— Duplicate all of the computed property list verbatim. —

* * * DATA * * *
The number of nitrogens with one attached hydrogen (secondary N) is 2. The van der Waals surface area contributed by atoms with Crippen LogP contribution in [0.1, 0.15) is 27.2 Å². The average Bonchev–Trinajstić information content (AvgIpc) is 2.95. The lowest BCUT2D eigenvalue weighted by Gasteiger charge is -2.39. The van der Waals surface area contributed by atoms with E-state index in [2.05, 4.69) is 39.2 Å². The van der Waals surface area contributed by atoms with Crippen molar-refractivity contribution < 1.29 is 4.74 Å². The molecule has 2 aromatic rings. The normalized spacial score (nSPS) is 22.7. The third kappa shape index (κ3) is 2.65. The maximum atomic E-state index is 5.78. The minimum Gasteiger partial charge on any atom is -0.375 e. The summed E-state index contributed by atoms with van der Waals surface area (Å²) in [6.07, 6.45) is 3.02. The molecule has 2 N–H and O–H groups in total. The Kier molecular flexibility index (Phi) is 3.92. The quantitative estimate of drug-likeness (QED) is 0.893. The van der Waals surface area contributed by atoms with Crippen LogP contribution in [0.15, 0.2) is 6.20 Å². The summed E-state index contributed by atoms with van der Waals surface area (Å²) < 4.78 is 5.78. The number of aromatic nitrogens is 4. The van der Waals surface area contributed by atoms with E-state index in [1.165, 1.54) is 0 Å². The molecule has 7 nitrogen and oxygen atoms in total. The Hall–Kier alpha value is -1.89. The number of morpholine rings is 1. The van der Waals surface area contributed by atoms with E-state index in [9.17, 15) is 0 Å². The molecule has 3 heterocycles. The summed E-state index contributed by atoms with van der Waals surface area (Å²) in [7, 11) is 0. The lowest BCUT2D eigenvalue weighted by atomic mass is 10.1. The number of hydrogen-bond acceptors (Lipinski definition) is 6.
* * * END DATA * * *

The number of nitrogens with one attached hydrogen (secondary N) is 2. The van der Waals surface area contributed by atoms with Crippen LogP contribution in [0.1, 0.15) is 27.2 Å². The average Bonchev–Trinajstić information content (AvgIpc) is 2.95. The lowest BCUT2D eigenvalue weighted by Gasteiger charge is -2.39. The van der Waals surface area contributed by atoms with E-state index in [2.05, 4.69) is 39.2 Å². The van der Waals surface area contributed by atoms with Crippen molar-refractivity contribution < 1.29 is 4.74 Å². The molecule has 2 aromatic rings. The normalized spacial score (nSPS) is 22.7. The third kappa shape index (κ3) is 2.65. The maximum atomic E-state index is 5.78. The minimum Gasteiger partial charge on any atom is -0.375 e. The summed E-state index contributed by atoms with van der Waals surface area (Å²) in [6.07, 6.45) is 3.02. The molecule has 2 N–H and O–H groups in total. The Kier molecular flexibility index (Phi) is 3.92. The quantitative estimate of drug-likeness (QED) is 0.893. The van der Waals surface area contributed by atoms with Crippen LogP contribution in [0.15, 0.2) is 6.20 Å². The summed E-state index contributed by atoms with van der Waals surface area (Å²) < 4.78 is 5.78. The number of aromatic nitrogens is 4. The van der Waals surface area contributed by atoms with E-state index in [1.165, 1.54) is 0 Å². The molecule has 7 nitrogen and oxygen atoms in total. The Hall–Kier alpha value is -1.89. The number of morpholine rings is 1. The van der Waals surface area contributed by atoms with E-state index in [9.17, 15) is 0 Å². The molecule has 3 heterocycles. The summed E-state index contributed by atoms with van der Waals surface area (Å²) in [7, 11) is 0. The lowest BCUT2D eigenvalue weighted by atomic mass is 10.1. The number of hydrogen-bond acceptors (Lipinski definition) is 6.